Friday, August 12, 2011

clarification of ignorance

I had a post on the book launch’s facebook event page yesterday that the book was too expensive for so little pages.
This person, who does not know me, who knows nothing about my story was able to post this. Therefore I felt that I had the right to post a response brusquely detailing why I had come to that price, thus relieving them of their ignorance. They are not coming to the event. I feel that’s probably the best choice that they could have made. They also deleted their comment, taking with it my comment where I gave my reasoning.
The post pointed out the following (for those who might want to see it):
The price of the book was set in accordance with mainstream market prices for new books. It was also set in consultation with another self-published author, who actually told me that I was setting my price a little on the cheaper side.
I also pointed out that there was no obligation for people at the launch to buy a book (though it would be appreciated). I know better than anyone that has gone to book launches and art show openings that just being there, observing and listening and asking questions is support enough for some people.
What I did not explain, though perhaps I should, was that on future non-launch orders that are placed with me, I will not be charging postage on my orders (initially anyway). I can absorb that cost with having the books made, and shipping without cutting off any potential profits that I might make.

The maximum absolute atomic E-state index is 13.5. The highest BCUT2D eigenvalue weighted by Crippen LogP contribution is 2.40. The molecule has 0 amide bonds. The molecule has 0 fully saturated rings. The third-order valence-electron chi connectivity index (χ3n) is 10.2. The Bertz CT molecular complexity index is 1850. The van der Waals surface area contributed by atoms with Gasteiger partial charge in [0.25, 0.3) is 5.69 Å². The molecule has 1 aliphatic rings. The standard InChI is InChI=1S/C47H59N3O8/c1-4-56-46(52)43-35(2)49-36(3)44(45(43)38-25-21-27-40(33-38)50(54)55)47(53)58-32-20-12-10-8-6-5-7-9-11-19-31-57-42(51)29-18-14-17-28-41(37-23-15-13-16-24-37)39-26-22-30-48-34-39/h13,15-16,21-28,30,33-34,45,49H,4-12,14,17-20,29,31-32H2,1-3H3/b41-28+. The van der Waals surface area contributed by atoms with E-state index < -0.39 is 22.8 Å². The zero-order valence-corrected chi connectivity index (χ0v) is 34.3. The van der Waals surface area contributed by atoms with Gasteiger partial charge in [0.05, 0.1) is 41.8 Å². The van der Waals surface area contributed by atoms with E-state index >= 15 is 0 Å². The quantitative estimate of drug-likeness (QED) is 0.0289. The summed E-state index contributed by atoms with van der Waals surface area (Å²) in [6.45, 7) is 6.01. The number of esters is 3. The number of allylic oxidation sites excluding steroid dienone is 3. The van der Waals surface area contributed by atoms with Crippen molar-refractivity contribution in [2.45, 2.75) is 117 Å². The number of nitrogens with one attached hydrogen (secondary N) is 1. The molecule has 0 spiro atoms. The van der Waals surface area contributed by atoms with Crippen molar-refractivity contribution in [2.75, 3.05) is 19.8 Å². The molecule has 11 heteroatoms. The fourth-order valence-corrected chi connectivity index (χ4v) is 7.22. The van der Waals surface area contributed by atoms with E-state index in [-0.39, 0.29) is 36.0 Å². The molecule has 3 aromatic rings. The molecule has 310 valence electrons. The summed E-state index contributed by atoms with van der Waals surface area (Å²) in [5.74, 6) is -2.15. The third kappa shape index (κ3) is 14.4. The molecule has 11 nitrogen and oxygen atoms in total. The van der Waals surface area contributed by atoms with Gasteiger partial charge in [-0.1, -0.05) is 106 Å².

All this left me with a sour taste in my mouth. It reminded me of all those people who said that writing isn’t really work.
To all those people I issue this challenge:
45 000 words in a week. Your first draft is your only draft.
It cannot be about vampires vs werewolves, fallen angels, post-apocalyptic teens or anything else that is in the market at the moment.
Also it must be perfect. NO spelling, grammatical or continuity errors. Your characters should be well rounded. I must be able to feel like I am walking in your settings. I want to feel everything that your characters do.
Suddenly, not only does this become work, it becomes an impossible task.
I know that.
Which is why I point out that writing is neither easy, nor is it a weaker option for a career path. You must be able to pick the flaws out of your story. That takes time. You need to be objective enough to see where plot holes have been cut into the road of your story. Again, this takes time.
Perhaps ignorance is really the only option for those people who turn their noses up on creative career paths.

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